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China's treatment of Uighurs is 'embarrassment for humanity', Turkey says

Almost one million Uighurs and other Turkic language-speaking minorities in China have reportedly been held in re-education camps
Boy wears mask with tears of blood during recent protest of ethnic Uighurs in Brussels asking EU to pressure China to close 're-education centres' (AFP/file photo)

Turkey on Saturday condemned China's treatment of its Muslim ethnic Uighur people as "a great embarrassment for humanity", adding to rights groups' recent criticism over mass detentions of the Turkic-speaking minority and breaking the silence on the issue by Muslim countries.

"The systematic assimilation policy of Chinese authorities towards Uighur Turks is a great embarrassment for humanity," Turkish foreign ministry spokesman Hami Aksoy said in a statement reported by AFP.

The northwest Xinjiang region of China, where most Uighurs live, has been under heavy police surveillance in recent years, after violent inter-ethnic tensions.

Almost one million Uighurs and other Turkic language-speaking minorities in China have reportedly been held in re-education camps, according to a UN panel.

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MEE reported last year that people showing any adherence to Islam in China's northwestern Xinjiang region- praying, fasting, abstaining from alcohol or pork, growing a long beard, or wearing Islamic clothing- have been detained by authorities and treated as though they suffer from a mental illness.

Taken from their homes to re-education camps, the detainees have been forced to comply with Communist Party propaganda, which includes singing party anthems and slogans and attending daily brainwashing sessions. If they fail to submit, detainees are subjected to torture, including sleep deprivation, solitary confinement and physical violence.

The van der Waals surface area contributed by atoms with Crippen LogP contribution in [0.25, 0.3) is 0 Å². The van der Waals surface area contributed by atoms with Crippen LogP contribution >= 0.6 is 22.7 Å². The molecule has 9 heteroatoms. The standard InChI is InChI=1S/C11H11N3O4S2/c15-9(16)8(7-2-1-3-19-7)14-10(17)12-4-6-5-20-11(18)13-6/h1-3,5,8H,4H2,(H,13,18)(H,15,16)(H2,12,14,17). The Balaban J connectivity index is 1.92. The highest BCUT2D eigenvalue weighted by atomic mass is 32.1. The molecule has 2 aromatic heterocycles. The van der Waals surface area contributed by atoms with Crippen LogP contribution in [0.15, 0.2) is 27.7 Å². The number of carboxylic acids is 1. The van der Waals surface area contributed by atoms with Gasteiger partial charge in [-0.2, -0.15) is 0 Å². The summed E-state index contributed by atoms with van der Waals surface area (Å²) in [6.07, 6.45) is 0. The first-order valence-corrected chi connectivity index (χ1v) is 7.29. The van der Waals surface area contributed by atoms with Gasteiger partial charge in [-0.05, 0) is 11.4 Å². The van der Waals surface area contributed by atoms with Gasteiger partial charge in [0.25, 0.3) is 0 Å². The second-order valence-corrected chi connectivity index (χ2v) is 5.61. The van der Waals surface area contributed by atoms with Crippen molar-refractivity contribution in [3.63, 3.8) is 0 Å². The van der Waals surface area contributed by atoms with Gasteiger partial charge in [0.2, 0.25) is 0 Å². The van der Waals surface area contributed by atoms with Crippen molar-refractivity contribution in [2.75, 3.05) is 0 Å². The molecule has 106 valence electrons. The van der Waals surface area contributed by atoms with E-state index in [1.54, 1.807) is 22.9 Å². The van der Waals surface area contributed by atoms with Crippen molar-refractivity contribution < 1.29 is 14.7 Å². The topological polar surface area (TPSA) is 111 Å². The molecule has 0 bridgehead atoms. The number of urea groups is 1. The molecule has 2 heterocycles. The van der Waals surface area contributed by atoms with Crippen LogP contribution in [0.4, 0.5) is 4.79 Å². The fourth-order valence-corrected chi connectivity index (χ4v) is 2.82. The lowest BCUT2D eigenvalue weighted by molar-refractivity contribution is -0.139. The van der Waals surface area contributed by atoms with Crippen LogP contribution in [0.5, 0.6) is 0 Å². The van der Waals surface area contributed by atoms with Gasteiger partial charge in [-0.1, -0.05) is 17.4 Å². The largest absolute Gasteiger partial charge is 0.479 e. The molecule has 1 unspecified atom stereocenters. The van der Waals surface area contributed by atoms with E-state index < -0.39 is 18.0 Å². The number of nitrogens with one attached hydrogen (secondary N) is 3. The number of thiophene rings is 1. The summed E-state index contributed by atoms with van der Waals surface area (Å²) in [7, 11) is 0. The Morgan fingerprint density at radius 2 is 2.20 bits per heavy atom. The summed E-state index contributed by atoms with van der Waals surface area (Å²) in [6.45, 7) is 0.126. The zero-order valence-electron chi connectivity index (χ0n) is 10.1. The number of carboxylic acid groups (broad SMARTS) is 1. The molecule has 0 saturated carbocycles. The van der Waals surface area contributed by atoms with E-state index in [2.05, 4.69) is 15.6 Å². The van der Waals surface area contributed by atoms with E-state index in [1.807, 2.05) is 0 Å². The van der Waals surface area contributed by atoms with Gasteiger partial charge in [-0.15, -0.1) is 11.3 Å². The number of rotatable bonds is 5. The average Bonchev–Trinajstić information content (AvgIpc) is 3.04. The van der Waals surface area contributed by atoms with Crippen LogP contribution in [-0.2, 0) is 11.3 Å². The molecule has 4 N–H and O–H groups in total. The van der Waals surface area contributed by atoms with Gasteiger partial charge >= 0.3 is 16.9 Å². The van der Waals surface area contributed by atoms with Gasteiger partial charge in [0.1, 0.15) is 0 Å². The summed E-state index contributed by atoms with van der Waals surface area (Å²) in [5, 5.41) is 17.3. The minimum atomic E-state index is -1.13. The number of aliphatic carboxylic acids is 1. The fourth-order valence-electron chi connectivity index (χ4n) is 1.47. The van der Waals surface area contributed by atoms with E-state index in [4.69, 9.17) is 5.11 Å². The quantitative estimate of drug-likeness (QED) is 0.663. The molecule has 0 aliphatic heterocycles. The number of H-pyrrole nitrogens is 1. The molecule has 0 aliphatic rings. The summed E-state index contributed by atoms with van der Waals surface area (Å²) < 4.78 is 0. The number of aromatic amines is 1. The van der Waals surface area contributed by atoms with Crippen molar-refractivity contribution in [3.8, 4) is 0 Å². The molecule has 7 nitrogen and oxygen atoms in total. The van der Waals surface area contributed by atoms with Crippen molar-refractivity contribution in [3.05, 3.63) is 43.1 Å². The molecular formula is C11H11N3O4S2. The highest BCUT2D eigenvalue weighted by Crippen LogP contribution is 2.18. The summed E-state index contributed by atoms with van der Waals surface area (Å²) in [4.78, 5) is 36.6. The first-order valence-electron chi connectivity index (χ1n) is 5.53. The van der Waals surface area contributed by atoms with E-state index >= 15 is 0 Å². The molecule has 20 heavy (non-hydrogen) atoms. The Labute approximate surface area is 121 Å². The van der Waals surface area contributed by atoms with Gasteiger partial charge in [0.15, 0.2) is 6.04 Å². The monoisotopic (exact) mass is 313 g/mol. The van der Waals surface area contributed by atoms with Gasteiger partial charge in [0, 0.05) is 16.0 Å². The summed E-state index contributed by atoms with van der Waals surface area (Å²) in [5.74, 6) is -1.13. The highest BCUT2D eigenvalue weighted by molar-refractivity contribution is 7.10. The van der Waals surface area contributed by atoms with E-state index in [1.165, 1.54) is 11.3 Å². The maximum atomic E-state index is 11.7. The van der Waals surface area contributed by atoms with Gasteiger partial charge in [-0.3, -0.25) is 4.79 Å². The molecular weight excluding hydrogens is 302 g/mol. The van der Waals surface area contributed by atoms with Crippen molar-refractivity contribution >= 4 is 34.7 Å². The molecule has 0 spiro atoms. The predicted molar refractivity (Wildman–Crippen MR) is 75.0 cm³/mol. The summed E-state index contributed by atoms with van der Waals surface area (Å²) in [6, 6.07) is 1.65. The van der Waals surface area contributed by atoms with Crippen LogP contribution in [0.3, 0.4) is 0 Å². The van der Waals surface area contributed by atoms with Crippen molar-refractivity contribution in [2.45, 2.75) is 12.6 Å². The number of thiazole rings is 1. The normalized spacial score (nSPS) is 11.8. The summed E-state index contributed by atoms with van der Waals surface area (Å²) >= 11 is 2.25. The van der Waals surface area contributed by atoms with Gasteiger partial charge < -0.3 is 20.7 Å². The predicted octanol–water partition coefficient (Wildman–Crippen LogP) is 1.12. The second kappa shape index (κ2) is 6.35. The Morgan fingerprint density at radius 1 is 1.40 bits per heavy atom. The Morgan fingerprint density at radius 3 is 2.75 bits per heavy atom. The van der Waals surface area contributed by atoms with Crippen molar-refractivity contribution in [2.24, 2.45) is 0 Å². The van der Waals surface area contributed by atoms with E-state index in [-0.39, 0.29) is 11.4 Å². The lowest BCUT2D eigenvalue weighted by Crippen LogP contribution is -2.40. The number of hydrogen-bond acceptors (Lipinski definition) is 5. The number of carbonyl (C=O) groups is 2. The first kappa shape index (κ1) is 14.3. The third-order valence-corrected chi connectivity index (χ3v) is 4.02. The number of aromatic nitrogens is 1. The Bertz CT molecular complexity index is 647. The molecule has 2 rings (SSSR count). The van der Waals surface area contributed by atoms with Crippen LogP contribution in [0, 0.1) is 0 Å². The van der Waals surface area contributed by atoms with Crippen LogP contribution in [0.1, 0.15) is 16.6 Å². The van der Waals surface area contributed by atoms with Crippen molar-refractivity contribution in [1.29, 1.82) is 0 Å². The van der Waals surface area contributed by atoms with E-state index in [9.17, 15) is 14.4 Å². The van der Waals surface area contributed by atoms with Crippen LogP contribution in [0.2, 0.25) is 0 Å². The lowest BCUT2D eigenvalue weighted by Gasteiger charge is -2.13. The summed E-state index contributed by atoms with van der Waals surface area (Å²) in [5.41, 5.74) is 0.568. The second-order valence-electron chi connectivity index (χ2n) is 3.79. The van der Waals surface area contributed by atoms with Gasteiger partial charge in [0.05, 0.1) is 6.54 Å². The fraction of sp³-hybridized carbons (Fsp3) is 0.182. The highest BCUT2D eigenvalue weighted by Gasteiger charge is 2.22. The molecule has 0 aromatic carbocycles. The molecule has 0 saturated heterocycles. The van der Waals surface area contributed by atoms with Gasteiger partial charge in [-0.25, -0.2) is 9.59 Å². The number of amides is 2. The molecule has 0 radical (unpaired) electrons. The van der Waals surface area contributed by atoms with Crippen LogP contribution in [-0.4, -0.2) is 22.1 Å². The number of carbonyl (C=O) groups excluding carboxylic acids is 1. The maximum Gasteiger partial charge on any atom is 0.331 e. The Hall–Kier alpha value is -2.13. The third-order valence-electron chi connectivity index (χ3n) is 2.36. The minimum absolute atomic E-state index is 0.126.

Treated as “enemies of the state” solely because of their religious identity, the detainees are held without charge and often without access to legal representation, human rights activists say.

During 2017, Uighurs accounted for 21 percent of all arrests in China, even though they make up just 1.5 percent of the population, MEE reported.

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Beijing says the "vocational education centres" help people steer clear of terrorism and allow them to be reintegrated into society.

Still, critics say China is seeking to assimilate Xinjiang's minority population and suppress religious and cultural practices that conflict with Communist ideology and the dominant Han culture.

“It is no longer a secret that more than one million Uighur Turks, - who are exposed to arbitrary arrests - are subjected to torture and political brainwashing in concentration centres and prisons,” Aksoy said in the Turkish foreign ministry statement.

“Uighurs who are not detained in the camps are also under great pressure," he added.

Turkey called on the international community and UN Secretary General Antonio Guterres "to take effective steps to end the human tragedy in Xinjiang region".

Most predominantly Muslim countries have not been vocal on the issue, not criticising the government in China, which is often an important trading partner.

China’s position as an immense economic power, able to wield tremendous political clout over governments is without question. But not one of the 49 Muslim-majority countries around the globe had asked for clarity or condemned the Chinese for the escalation of human rights abuses in Xinjiang, MEE reported earlier.

Aksoy also said Turkey had learned of the "tragic" death in custody on Saturday of Uighur poet and musician Abdurehim Heyit.

“We’ve learned with great sorrow that dignified poet Abdurehim Heyit, who was sentenced to eight years in prison for his compositions, died in the second year of his imprisonment,” he said.

“This tragic incident has further strengthened the Turkish public's reaction to the serious human rights violations in Xinjiang Region.”

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